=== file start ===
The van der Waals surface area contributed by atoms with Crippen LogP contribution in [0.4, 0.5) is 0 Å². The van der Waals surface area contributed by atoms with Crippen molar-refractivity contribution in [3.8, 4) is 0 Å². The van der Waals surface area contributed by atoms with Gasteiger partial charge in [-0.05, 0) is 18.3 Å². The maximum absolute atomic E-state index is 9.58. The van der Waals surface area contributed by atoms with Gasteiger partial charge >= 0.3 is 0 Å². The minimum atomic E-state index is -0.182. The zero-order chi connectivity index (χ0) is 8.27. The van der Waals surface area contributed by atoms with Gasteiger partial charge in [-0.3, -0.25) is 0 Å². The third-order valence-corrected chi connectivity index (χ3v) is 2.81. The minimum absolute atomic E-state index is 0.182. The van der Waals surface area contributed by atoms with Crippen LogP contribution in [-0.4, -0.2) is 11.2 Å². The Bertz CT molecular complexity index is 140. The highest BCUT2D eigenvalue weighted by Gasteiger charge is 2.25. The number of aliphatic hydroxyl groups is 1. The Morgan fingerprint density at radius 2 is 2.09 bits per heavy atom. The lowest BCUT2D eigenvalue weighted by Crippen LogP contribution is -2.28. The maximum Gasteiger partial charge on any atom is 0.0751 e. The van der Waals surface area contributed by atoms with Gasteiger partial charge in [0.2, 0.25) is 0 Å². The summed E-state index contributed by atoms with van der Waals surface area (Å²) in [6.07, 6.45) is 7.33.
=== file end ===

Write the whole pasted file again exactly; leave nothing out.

The van der Waals surface area contributed by atoms with Crippen LogP contribution in [0.4, 0.5) is 0 Å². The van der Waals surface area contributed by atoms with Crippen molar-refractivity contribution in [3.8, 4) is 0 Å². The van der Waals surface area contributed by atoms with Gasteiger partial charge in [-0.05, 0) is 18.3 Å². The maximum absolute atomic E-state index is 9.58. The van der Waals surface area contributed by atoms with Gasteiger partial charge >= 0.3 is 0 Å². The minimum atomic E-state index is -0.182. The zero-order chi connectivity index (χ0) is 8.27. The van der Waals surface area contributed by atoms with Gasteiger partial charge in [-0.3, -0.25) is 0 Å². The third-order valence-corrected chi connectivity index (χ3v) is 2.81. The minimum absolute atomic E-state index is 0.182. The van der Waals surface area contributed by atoms with Crippen LogP contribution in [-0.4, -0.2) is 11.2 Å². The Bertz CT molecular complexity index is 140. The highest BCUT2D eigenvalue weighted by Gasteiger charge is 2.25. The number of aliphatic hydroxyl groups is 1. The Morgan fingerprint density at radius 2 is 2.09 bits per heavy atom. The lowest BCUT2D eigenvalue weighted by Crippen LogP contribution is -2.28. The maximum Gasteiger partial charge on any atom is 0.0751 e. The van der Waals surface area contributed by atoms with Gasteiger partial charge in [0.2, 0.25) is 0 Å². The summed E-state index contributed by atoms with van der Waals surface area (Å²) in [6.07, 6.45) is 7.33.